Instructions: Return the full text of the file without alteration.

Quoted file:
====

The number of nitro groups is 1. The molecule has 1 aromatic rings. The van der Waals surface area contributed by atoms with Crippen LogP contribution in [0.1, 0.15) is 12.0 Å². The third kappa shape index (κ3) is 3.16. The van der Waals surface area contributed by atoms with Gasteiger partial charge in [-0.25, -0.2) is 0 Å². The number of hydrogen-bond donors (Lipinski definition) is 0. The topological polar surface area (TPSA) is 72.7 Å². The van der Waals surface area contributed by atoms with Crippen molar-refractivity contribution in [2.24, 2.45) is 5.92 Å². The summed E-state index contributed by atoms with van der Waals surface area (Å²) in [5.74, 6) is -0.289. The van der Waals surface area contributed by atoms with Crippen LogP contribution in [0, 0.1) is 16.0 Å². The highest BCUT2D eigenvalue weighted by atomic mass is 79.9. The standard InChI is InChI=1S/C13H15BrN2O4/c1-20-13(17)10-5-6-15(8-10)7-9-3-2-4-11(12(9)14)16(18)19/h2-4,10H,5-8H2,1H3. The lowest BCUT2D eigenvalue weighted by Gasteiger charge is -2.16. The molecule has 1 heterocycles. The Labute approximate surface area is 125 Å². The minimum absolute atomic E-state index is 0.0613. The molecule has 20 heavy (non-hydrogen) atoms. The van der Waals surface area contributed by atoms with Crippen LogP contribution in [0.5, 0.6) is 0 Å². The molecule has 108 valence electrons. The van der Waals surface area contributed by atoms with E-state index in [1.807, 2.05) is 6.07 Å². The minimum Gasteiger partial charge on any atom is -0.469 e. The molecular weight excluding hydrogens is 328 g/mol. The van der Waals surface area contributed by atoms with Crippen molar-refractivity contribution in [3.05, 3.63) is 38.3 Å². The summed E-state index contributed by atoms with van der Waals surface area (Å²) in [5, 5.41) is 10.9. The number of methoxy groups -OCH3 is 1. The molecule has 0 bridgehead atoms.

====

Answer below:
The number of nitro groups is 1. The molecule has 1 aromatic rings. The van der Waals surface area contributed by atoms with Crippen LogP contribution in [0.1, 0.15) is 12.0 Å². The third kappa shape index (κ3) is 3.16. The van der Waals surface area contributed by atoms with Gasteiger partial charge in [-0.25, -0.2) is 0 Å². The number of hydrogen-bond donors (Lipinski definition) is 0. The topological polar surface area (TPSA) is 72.7 Å². The van der Waals surface area contributed by atoms with Crippen molar-refractivity contribution in [2.24, 2.45) is 5.92 Å². The summed E-state index contributed by atoms with van der Waals surface area (Å²) in [5.74, 6) is -0.289. The van der Waals surface area contributed by atoms with Crippen LogP contribution in [0, 0.1) is 16.0 Å². The highest BCUT2D eigenvalue weighted by atomic mass is 79.9. The standard InChI is InChI=1S/C13H15BrN2O4/c1-20-13(17)10-5-6-15(8-10)7-9-3-2-4-11(12(9)14)16(18)19/h2-4,10H,5-8H2,1H3. The lowest BCUT2D eigenvalue weighted by Gasteiger charge is -2.16. The molecule has 1 heterocycles. The Labute approximate surface area is 125 Å². The minimum absolute atomic E-state index is 0.0613. The molecule has 20 heavy (non-hydrogen) atoms. The van der Waals surface area contributed by atoms with Crippen LogP contribution in [0.5, 0.6) is 0 Å². The molecule has 108 valence electrons. The van der Waals surface area contributed by atoms with E-state index in [1.807, 2.05) is 6.07 Å². The minimum Gasteiger partial charge on any atom is -0.469 e. The molecular weight excluding hydrogens is 328 g/mol. The van der Waals surface area contributed by atoms with Crippen molar-refractivity contribution in [3.05, 3.63) is 38.3 Å². The summed E-state index contributed by atoms with van der Waals surface area (Å²) in [5, 5.41) is 10.9. The number of methoxy groups -OCH3 is 1. The molecule has 0 bridgehead atoms.